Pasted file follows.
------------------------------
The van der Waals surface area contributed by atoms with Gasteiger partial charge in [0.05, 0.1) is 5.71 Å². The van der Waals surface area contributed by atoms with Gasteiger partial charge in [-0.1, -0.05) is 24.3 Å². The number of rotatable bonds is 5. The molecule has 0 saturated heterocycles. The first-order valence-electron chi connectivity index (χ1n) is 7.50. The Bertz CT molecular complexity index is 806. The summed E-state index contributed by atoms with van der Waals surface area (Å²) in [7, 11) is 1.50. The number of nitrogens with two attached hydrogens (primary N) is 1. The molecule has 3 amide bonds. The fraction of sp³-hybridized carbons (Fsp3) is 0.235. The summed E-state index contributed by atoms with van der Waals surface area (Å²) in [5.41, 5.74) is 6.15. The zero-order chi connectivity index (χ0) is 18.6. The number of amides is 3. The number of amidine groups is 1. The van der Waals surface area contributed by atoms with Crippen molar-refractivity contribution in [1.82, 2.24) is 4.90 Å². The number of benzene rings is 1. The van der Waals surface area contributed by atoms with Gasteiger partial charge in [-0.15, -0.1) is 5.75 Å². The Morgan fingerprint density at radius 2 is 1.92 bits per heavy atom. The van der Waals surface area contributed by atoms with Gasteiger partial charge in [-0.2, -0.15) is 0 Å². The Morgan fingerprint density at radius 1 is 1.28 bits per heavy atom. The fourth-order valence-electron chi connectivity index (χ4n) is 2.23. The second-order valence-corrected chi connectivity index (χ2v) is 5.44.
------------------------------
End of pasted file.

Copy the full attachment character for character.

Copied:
The van der Waals surface area contributed by atoms with Gasteiger partial charge in [0.05, 0.1) is 5.71 Å². The van der Waals surface area contributed by atoms with Gasteiger partial charge in [-0.1, -0.05) is 24.3 Å². The number of rotatable bonds is 5. The molecule has 0 saturated heterocycles. The first-order valence-electron chi connectivity index (χ1n) is 7.50. The Bertz CT molecular complexity index is 806. The summed E-state index contributed by atoms with van der Waals surface area (Å²) in [7, 11) is 1.50. The number of nitrogens with two attached hydrogens (primary N) is 1. The molecule has 3 amide bonds. The fraction of sp³-hybridized carbons (Fsp3) is 0.235. The summed E-state index contributed by atoms with van der Waals surface area (Å²) in [5.41, 5.74) is 6.15. The zero-order chi connectivity index (χ0) is 18.6. The number of amides is 3. The number of amidine groups is 1. The van der Waals surface area contributed by atoms with Crippen molar-refractivity contribution in [1.82, 2.24) is 4.90 Å². The number of benzene rings is 1. The van der Waals surface area contributed by atoms with Gasteiger partial charge in [-0.15, -0.1) is 5.75 Å². The Morgan fingerprint density at radius 2 is 1.92 bits per heavy atom. The van der Waals surface area contributed by atoms with Gasteiger partial charge in [-0.2, -0.15) is 0 Å². The Morgan fingerprint density at radius 1 is 1.28 bits per heavy atom. The fourth-order valence-electron chi connectivity index (χ4n) is 2.23. The second-order valence-corrected chi connectivity index (χ2v) is 5.44.